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The environmental movement has a diversity problem. And it’s not just that there are too many white, middle-class men, true though that is. One of the biggest political challenges for climate change activism is a shortage of conservatives among its ranks. This was the central hypothesis of George Marshall’s talk to Bright Blue’s most recent Energy and Climate Think Forum. He argued strongly that to build a political consensus around tackling climate change, the centre-right must be engaged. To do this, environmentalists must understand and speak to conservative values.

During his talk, he played a clip from Margaret Thatcher’s speech to the 1989 Conservative Party Conference, where she expressed her desire for Britain to take a leading role in shaping the world’s response to climate change. The place of the centre-right, however, in the vanguard of the climate debate wasn’t maintained. One of his most interesting slides was a graph showing the gradual polarisation of the climate change debate. Now concern about climate change is around twice as common on the centre-left as on the centre-right. Some polling carried out by ComRes in September 2015 found a similar imbalance. Just 52% of the Conservative voters they polled agreed with the statement that climate change is happening and is mainly caused by human activity, in contrast to 73% of Labour voters.

But it doesn’t have to be this way. Margaret Thatcher’s early speeches on climate change won applause from conservative activists. Angela Merkel has successfully crafted a consensus across the political spectrum on this issue in Germany. It’s been a guiding conviction of George Marshall’s work that conservatism is not incompatible with tackling climate change. The problem, he argues, is not just that the centre-right isn’t engaged in the climate change debate, but that they are actively alienated by some of the language and concepts used by campaigners.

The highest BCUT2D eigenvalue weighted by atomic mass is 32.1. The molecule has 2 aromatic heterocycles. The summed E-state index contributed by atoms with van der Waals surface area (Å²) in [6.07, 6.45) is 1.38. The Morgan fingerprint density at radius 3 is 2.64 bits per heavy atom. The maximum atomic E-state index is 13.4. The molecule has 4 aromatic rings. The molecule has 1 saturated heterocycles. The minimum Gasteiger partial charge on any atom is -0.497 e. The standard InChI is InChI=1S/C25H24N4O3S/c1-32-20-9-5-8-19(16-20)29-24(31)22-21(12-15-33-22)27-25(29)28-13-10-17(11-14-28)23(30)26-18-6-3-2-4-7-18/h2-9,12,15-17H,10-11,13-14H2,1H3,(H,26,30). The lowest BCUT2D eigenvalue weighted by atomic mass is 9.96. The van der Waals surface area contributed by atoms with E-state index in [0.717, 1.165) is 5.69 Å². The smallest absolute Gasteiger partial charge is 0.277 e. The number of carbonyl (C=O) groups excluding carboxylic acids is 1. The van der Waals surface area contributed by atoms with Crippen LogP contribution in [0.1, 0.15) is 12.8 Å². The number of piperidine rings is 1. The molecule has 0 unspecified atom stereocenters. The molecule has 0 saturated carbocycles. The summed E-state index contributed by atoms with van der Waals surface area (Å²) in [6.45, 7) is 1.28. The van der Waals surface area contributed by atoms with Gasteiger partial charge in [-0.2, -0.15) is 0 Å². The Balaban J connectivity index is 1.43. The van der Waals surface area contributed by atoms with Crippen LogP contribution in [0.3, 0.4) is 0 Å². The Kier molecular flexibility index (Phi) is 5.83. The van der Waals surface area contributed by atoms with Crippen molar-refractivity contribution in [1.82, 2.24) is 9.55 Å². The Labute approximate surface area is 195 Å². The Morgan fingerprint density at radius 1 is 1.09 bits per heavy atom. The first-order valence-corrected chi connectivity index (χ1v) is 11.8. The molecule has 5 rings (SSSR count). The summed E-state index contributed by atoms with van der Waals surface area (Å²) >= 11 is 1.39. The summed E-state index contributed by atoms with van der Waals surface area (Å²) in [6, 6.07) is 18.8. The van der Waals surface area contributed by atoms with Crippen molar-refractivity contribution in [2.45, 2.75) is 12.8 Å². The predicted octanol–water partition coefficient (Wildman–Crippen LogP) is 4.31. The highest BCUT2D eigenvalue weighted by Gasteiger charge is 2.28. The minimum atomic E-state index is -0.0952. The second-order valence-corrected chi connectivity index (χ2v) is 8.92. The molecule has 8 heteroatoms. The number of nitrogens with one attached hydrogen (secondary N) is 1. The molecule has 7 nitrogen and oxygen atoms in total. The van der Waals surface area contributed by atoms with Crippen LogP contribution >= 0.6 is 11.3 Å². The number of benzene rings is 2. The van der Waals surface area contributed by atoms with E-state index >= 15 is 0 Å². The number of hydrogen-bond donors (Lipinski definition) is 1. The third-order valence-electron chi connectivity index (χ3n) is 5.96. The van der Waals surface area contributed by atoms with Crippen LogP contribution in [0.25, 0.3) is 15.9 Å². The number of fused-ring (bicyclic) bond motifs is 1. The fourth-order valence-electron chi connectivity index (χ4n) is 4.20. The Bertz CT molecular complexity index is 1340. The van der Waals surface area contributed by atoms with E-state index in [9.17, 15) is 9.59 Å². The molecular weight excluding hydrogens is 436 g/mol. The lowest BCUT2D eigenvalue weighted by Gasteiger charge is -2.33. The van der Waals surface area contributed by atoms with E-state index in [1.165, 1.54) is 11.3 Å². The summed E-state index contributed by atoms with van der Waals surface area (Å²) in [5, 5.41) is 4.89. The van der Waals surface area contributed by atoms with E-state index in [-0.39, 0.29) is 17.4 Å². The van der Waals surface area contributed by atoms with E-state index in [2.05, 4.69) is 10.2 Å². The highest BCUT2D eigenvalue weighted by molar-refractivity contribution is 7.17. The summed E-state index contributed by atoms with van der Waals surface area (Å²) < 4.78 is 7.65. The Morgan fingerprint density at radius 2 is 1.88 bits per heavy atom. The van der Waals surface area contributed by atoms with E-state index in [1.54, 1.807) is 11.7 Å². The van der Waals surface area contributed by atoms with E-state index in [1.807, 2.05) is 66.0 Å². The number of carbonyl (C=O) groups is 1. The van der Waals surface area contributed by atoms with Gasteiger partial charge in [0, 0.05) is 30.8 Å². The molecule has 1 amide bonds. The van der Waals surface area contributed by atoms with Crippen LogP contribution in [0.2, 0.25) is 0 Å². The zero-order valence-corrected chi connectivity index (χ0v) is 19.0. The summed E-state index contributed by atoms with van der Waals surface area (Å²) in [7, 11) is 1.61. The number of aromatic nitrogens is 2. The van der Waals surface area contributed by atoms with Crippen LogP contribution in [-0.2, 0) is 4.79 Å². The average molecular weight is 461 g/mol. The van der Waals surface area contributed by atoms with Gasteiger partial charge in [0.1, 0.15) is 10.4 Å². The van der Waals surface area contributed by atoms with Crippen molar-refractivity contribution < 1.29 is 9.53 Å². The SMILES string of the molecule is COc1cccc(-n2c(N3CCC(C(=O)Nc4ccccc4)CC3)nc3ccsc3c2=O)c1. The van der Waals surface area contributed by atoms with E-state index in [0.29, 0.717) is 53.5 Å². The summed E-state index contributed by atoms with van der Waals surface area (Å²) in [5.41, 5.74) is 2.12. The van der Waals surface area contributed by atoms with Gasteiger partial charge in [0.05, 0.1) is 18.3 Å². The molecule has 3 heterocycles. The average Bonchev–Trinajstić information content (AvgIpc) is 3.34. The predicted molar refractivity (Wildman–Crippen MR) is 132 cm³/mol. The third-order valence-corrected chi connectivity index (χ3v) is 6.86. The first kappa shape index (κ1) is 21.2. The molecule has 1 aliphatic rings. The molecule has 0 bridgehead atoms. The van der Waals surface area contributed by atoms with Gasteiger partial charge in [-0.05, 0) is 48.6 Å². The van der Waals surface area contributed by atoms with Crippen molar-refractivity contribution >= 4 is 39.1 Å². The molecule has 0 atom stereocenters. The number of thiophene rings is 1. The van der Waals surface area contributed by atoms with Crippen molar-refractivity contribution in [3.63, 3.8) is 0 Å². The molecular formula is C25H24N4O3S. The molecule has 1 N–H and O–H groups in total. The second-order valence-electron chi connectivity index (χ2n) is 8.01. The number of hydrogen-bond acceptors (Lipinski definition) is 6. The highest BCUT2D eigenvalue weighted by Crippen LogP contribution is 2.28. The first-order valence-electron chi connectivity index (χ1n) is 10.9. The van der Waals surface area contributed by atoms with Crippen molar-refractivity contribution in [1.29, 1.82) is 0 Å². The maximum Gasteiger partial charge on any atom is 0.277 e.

His presentation focused on a report on how to talk to the centre-right about energy efficiency, published by Climate Outreach, the climate change communications company which he co-founded. The centre-right focus groups reacted positively to narratives about avoiding waste being common sense, about improving quality of life through the air we breathe, and about local democracy being important for determining new energy infrastructure. He argues that, by focusing on these ground-up narratives, conservatives can be persuaded to back environmental policies. By contrast, top-down arguments driven by statistics do not convince. Choice of language is very important, and too often insufficient care is given to deploying the right framing for conservatives.

Bright Blue has recently launched our new Green conservatism project, which aims to tackle this very problem. As we argued in a piece on ConservativeHome, we believe that conservatism and concern for the environment are not just compatible, but mutually reinforcing. At the end of his speech, George Marshall delivered a stark warning for green conservatives. Some issues in the political lexicon, over time, become identity markers because of their prolonged association with one particular side of the spectrum. Should climate change become such an issue, conservatives will become automatically deaf to this major global challenge. That is why it’s so important that there are conservative narratives and policies about protecting the environment. We hope Bright Blue’s project can contribute to meeting George Marshall’s challenge.

Sam Hall is a Researcher at Bright Blue